Report on Gamalama (Indonesia) — October 2008
Bulletin of the Global Volcanism Network, vol. 33, no. 10 (October 2008)
Managing Editor: Richard Wunderman.
Gamalama (Indonesia) Emissions increase in May 2008
Please cite this report as:
Global Volcanism Program, 2008. Report on Gamalama (Indonesia) (Wunderman, R., ed.). Bulletin of the Global Volcanism Network, 33:10. Smithsonian Institution.
0.8°N, 127.33°E; summit elev. 1715 m
All times are local (unless otherwise noted)
On 11 May 2008, CVGHM reported that emissions from Gamalama had risen to higher altitudes during the previous two days. On 10 May, white-to-gray plumes rose to an altitude of 1.8 km and drifted N. On 11 May, white plumes increased throughout the day from 1.7 to 2.2 km altitude. Based on the visual observations and seismicity, CVGHM raised the Alert Level and warned residents and tourists not to go within 2 km of the summit. No thermal anomalies were measured by MODIS during this time.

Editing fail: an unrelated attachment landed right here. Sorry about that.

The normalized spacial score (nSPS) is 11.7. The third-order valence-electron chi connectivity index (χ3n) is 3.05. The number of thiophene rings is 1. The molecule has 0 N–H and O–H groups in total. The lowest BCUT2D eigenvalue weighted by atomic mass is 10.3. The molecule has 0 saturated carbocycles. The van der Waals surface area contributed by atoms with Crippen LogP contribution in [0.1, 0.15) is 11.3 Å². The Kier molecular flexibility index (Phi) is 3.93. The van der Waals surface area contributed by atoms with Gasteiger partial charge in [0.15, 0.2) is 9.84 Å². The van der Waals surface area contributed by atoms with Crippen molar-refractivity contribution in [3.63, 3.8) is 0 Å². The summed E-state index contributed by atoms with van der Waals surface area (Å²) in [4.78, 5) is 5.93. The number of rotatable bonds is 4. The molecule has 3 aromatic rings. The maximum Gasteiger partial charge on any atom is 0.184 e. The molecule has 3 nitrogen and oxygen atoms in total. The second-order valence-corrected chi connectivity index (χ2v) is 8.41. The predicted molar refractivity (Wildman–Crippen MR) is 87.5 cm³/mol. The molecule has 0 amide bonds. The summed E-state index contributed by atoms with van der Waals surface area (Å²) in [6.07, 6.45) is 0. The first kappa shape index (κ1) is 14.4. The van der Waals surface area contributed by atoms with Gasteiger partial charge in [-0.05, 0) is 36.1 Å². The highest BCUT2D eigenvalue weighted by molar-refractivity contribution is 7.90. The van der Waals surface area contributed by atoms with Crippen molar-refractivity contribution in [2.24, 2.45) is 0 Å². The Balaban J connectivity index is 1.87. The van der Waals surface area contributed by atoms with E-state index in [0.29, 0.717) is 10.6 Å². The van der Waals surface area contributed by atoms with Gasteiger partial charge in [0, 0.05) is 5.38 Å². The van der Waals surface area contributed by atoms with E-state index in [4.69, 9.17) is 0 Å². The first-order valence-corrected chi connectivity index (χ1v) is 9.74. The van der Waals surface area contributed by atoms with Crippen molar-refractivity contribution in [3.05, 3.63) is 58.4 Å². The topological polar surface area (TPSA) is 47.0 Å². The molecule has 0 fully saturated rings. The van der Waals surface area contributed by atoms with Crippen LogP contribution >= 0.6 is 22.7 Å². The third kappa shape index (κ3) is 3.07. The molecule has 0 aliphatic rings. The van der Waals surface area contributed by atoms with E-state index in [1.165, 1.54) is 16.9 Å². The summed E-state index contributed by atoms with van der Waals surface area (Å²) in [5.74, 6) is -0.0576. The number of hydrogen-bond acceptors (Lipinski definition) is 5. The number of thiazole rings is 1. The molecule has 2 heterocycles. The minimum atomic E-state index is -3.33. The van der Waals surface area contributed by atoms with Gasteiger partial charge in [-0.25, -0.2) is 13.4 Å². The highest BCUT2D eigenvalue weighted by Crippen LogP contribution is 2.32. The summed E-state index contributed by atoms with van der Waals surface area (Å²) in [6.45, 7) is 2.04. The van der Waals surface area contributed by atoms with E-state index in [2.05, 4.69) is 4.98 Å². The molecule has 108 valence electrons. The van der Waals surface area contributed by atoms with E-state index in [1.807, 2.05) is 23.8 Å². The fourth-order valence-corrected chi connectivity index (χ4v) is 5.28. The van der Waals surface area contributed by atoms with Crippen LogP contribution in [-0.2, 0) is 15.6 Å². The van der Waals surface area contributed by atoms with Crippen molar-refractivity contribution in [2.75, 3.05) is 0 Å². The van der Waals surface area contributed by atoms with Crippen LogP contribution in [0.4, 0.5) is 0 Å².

Geologic Background. Gamalama is a near-conical stratovolcano that comprises the entire island of Ternate off the western coast of Halmahera, and is one of Indonesia's most active volcanoes. The island was a major regional center in the Portuguese and Dutch spice trade for several centuries, which contributed to the thorough documentation of Gamalama's historical activity. Three cones, progressively younger to the north, form the summit. Several maars and vents define a rift zone, parallel to the Halmahera island arc, that cuts the volcano. Eruptions, recorded frequently since the 16th century, typically originated from the summit craters, although flank eruptions have occurred in 1763, 1770, 1775, and 1962-63.
Information Contacts: Center of Volcanology and Geological Hazard Mitigation (CVGHM), Jalan Diponegoro 57, Bandung 40122, Indonesia (URL: http://vsi.esdm.go.id/).